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An excerpt from www.HouseOfNames.com archives copyright 2000 - 2017


The origins of the Shoaf name come from when the Anglo-Saxon tribes ruled over Britain. The name Shoaf was originally derived from a family having lived in the village of Scholes in the parish of Barwick in the West Riding of Yorkshire. At the time of the taking of the Domesday Book in 1086 Scholes was the site of three churches and three mills.

Shoaf Early Origins



The surname Shoaf was first found in Yorkshire where the name is associated with the village of Scholes in the parish of Barwick which is about nine miles from Leeds, in the West Riding of that county. In 1086 this parish was held by Ilbert de Lacy, and was the site of 3 Churches and 3 mills, today there are still the remains of a bailey, a moat, and a Saxon cross.

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Shoaf Spelling Variations


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Shoaf Spelling Variations



Before English spelling was standardized a few hundred years ago, spelling variations of names were a common occurrence. Elements of Latin, French and other languages became incorporated into English through the Middle Ages, and name spellings changed even among the literate. The variations of the surname Shoaf include Scholes, Scholl, Scholles, Schoall, Schoalles, Scole, Scoles, Scoyles, Scoyle, Scayle, Scayles, Schoales and many more.

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Shoaf Early History


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Shoaf Early History



This web page shows only a small excerpt of our Shoaf research. Another 244 words (17 lines of text) covering the years 1275, 1285, 1332, and 1379 are included under the topic Early Shoaf History in all our PDF Extended History products and printed products wherever possible.

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Shoaf Early Notables (pre 1700)


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Shoaf Early Notables (pre 1700)



More information is included under the topic Early Shoaf Notables in all our PDF Extended History products and printed products wherever possible.

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Shoaf In Ireland


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Shoaf In Ireland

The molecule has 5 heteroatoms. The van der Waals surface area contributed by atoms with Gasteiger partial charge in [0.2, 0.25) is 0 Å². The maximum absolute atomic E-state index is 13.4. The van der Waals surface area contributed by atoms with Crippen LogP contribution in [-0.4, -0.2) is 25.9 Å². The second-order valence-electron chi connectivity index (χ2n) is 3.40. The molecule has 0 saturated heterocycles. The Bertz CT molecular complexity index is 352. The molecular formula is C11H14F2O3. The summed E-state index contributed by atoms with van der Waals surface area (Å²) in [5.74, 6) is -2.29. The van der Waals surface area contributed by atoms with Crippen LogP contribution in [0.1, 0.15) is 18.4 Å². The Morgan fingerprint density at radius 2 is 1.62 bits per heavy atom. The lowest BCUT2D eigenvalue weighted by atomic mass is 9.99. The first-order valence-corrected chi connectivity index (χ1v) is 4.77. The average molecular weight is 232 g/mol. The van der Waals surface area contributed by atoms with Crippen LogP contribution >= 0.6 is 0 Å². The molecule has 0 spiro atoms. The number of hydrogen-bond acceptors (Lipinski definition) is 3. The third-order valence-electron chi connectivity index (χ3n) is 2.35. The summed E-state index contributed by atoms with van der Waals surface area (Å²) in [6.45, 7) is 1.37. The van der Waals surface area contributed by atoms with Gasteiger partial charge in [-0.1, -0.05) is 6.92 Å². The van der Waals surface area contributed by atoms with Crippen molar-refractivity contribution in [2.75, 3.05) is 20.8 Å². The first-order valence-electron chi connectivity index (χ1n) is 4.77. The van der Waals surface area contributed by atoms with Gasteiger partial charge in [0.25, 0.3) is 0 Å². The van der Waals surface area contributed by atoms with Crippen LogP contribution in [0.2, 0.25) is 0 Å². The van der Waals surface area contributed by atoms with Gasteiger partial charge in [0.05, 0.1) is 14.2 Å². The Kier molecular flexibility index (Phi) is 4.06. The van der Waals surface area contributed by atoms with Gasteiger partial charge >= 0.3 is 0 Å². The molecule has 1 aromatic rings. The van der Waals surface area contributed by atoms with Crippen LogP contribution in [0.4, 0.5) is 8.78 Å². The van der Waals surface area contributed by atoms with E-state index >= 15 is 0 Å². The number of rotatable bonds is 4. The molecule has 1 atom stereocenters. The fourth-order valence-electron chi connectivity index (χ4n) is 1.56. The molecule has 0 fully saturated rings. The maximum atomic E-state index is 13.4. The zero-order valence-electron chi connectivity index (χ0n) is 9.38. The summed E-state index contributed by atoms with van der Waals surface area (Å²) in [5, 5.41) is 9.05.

Some of the Shoaf family moved to Ireland, but this topic is not covered in this excerpt. Another 140 words (10 lines of text) about their life in Ireland is included in all our PDF Extended History products and printed products wherever possible.

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The Great Migration


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The Great Migration



A great wave of immigration to the New World was the result of the enormous political and religious disarray that struck England at that time. Families left for the New World in extremely large numbers. The long journey was the end of many immigrants and many more arrived sick and starving. Still, those who made it were rewarded with an opportunity far greater than they had known at home in England. These emigrant families went on to make significant contributions to these emerging colonies in which they settled. Some of the first North American settlers carried this name or one of its variants:

Shoaf Settlers in United States in the 19th Century

  • Jacob Shoaf, who arrived in Pennsylvania in 1803-1827
  • Valentine Shoaf, who landed in Pennsylvania in 1803-1827

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Shoaf Family Crest Products


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Shoaf Family Crest Products




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See Also


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See Also




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Citations


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Citations



    Other References

    1. Library of Congress. American and English Genealogies in the Library of Congress. Baltimore: Genealogical Publishing, 1967. Print.
    2. Browning, Charles H. Americans of Royal Descent. Baltimore: Genealogical Publishing. Print.
    3. Le Patourel, John. The Norman Empire. New York: Oxford University Press, 1976. Print. (ISBN 0-19-822525-3).
    4. Skordas, Guest. Ed. The Early Settlers of Maryland an Index to Names or Immigrants Complied from Records of Land Patents 1633-1680 in the Hall of Records Annapolis, Maryland. Baltimore: Genealogical Publishing, 1968. Print.
    5. Ingram, Rev. James. Translator Anglo-Saxon Chronicle 1823. Print.
    6. Hanks, Hodges, Mills and Room. The Oxford Names Companion. Oxford: Oxford University Press, 2002. Print. (ISBN 0-19-860561-7).
    7. Burke, John Bernard Ed. The Roll of Battle Abbey. Baltimore: Genealogical Publishing. Print.
    8. Thirsk, Joan. The Agrarian History of England and Wales. Cambridge: Cambridge University Press: 7 Volumes. Print.
    9. Colletta, John P. They Came In Ships. Salt Lake City: Ancestry, 1993. Print.
    10. Bardsley, C.W. A Dictionary of English and Welsh Surnames: With Special American Instances. Wiltshire: Heraldry Today, 1901. Print. (ISBN 0-900455-44-6).
    11. ...

    The Shoaf Family Crest was acquired from the Houseofnames.com archives. The Shoaf Family Crest was drawn according to heraldic standards based on published blazons. We generally include the oldest published family crest once associated with each surname.

    This page was last modified on 25 March 2015 at 12:27.

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